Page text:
November 23, 2020 Posted by | Hydrogen, Transport | , , , , , , , , , , , , , | 1 Comment

Along The Hope Valley Line – 13th July 2020

These pictures show my return trip between Manchester Piccadilly and Dore & Totley stations.

There are an assorted set of stations.

  • Some stations appear to have new platforms.
  • Marple station has a impressive step-free bridge.
  • Some stations may be Listed or should be.
  • There are walking routes from some stations.
  • Some stations need improvements to the access.

I also have some thoughts on the service.

The Class 150 Trains

The Class 150 trains have these characteristics.

  • Installed Power – 426 kW
  • Weight – 35.8 tonnes
  • Operating Speed – 75 mph.

This compares with these for a Class 195 train.

  • Installed Power – 780 kW
  • Weight – 40 tonnes
  • Operating Speed – 100 mph.
  • Acceleration – 0.83 m/sec/sec

Unfortunately, I can’t find the acceleration for a Class 150 train, but I suspect that it’s not as good as the Class 195 train.

  • I was in a Class 150 train, for both journeys.
  • IThe train was on time both ways.
  • The engine under my carriage wasn’t working that hard.
  • The train was trundling around at around 60 mph.
  • The operating speed of the line is 90 mph.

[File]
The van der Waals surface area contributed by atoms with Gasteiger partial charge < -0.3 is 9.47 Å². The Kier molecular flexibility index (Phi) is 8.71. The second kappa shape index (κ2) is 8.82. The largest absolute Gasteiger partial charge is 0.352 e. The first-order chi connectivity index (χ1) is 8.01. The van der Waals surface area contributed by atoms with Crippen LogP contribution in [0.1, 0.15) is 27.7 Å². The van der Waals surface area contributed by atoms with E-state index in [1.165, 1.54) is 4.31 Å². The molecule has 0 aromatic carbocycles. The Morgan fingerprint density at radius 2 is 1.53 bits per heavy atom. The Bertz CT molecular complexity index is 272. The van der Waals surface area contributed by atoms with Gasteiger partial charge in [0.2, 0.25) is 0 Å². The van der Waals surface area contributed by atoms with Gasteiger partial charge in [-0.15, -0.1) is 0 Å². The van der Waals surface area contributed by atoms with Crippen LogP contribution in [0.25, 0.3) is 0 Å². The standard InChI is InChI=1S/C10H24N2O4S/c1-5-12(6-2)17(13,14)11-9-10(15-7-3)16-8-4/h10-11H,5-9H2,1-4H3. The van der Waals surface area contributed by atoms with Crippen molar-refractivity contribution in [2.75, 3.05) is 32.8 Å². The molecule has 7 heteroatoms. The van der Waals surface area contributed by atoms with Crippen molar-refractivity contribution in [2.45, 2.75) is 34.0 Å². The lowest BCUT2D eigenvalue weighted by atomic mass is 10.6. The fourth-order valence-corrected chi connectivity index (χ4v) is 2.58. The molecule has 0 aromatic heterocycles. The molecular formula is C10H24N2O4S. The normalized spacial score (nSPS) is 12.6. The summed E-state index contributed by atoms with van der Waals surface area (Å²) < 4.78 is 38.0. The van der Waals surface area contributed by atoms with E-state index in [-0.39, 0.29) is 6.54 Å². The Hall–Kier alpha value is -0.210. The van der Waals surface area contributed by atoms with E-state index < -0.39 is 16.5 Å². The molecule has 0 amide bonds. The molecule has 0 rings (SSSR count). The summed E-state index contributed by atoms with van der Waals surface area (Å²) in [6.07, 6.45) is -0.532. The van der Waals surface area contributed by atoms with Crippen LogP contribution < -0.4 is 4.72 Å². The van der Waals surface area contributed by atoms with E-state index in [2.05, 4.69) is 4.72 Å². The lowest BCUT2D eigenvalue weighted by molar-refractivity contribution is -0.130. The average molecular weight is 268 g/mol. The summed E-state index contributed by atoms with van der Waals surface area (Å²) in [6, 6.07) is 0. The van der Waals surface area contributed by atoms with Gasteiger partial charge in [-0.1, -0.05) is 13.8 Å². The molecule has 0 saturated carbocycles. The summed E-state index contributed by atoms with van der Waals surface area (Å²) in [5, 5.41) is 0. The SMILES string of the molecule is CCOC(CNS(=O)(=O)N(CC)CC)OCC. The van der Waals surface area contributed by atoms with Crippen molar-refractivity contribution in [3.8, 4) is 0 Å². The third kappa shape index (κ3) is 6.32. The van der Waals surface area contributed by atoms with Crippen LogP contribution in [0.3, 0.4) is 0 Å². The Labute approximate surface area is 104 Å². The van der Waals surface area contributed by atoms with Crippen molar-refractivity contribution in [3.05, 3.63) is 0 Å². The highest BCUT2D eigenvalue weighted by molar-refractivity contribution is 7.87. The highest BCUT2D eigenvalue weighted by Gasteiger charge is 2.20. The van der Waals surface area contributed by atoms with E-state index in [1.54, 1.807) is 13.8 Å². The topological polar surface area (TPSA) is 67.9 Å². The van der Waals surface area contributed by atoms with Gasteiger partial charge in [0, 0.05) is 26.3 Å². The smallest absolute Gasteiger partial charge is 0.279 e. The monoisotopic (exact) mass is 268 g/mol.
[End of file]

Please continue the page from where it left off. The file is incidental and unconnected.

So I suspect, that a well-driven Class 195 train will shave a few minutes from the journey time.

Transport For The North’s Plan For Manchester And Sheffield

Transportbfor the North objective for Manchester Piccadilly and Sheffield stations can be summed up as follows.

Four tph in forty minutes.

As current trains take over anhour, it could be a tough ask!

The Timetable

The timetable isn’t very passenger-friendly with no easy-to-remember clock-face timetable.

This must be sorted.

Hopefully, it will increase the number of passengers riding on the route.

Battery Electric Trains

Consider.

  • Sheffield station will be electrified for High Speed Two.
  • It is likely that the route between Dore & Totley and Sheffield station will be electrified.
  • There is electrification at the Manchester end of the route.
  • The distance without electrification in the middle is probably about thirty-six miles.
  • Fifty-sixty miles seems a typical range quoted for a battery electric train by train manufacturers.

As electric trains generally accelerate faster than their diesel equivalent, these could run the route reliably and save time on the journey.

Conclusion

I’m coming round to the opinion, that Transport for the North’s objectives for the route can be met without electrification.

July 14, 2020 Posted by | Transport | , , , , , , , , , | 2 Comments

Minister Quotes Definitive Dates For Final Northern Pacer Withdrawals

The title of this post is the same as that of this article on Eail Magazine.

This is the introductory paragraph.

Class 142 Pacers are expected to be withdrawn by Northern by February 17 2020, with all the ‘144s’ out of service by May 17 2020, according to Rail Minister Chris Heaton-Harris.

This is a mess and a mess, where the main culprits are not those usually blamed by the unfortunate travellers; Northern Rail  and the Government.